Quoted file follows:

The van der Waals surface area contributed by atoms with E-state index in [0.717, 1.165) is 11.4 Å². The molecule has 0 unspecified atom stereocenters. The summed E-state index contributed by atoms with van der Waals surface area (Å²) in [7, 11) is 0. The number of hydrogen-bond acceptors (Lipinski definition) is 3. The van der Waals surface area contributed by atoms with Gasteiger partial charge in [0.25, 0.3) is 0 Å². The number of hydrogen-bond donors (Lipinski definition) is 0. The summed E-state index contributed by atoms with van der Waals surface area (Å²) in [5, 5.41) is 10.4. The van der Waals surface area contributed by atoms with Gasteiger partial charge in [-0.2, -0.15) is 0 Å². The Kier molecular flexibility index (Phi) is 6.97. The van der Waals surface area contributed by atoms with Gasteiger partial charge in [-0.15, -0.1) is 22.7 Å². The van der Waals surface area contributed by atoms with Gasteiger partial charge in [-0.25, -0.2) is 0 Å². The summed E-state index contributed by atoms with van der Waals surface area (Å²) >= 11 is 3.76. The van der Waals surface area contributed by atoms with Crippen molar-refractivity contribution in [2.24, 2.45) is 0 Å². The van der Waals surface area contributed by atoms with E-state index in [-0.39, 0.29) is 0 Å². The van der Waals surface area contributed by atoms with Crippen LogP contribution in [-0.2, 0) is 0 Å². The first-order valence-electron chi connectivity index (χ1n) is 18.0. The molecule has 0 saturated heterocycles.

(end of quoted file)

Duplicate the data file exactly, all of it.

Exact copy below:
The van der Waals surface area contributed by atoms with E-state index in [0.717, 1.165) is 11.4 Å². The molecule has 0 unspecified atom stereocenters. The summed E-state index contributed by atoms with van der Waals surface area (Å²) in [7, 11) is 0. The number of hydrogen-bond acceptors (Lipinski definition) is 3. The van der Waals surface area contributed by atoms with Gasteiger partial charge in [0.25, 0.3) is 0 Å². The number of hydrogen-bond donors (Lipinski definition) is 0. The summed E-state index contributed by atoms with van der Waals surface area (Å²) in [5, 5.41) is 10.4. The van der Waals surface area contributed by atoms with Gasteiger partial charge in [-0.2, -0.15) is 0 Å². The Kier molecular flexibility index (Phi) is 6.97. The van der Waals surface area contributed by atoms with Gasteiger partial charge in [-0.15, -0.1) is 22.7 Å². The van der Waals surface area contributed by atoms with Gasteiger partial charge in [-0.25, -0.2) is 0 Å². The summed E-state index contributed by atoms with van der Waals surface area (Å²) >= 11 is 3.76. The van der Waals surface area contributed by atoms with Crippen molar-refractivity contribution in [2.24, 2.45) is 0 Å². The van der Waals surface area contributed by atoms with E-state index in [-0.39, 0.29) is 0 Å². The van der Waals surface area contributed by atoms with Crippen LogP contribution in [-0.2, 0) is 0 Å². The first-order valence-electron chi connectivity index (χ1n) is 18.0. The molecule has 0 saturated heterocycles.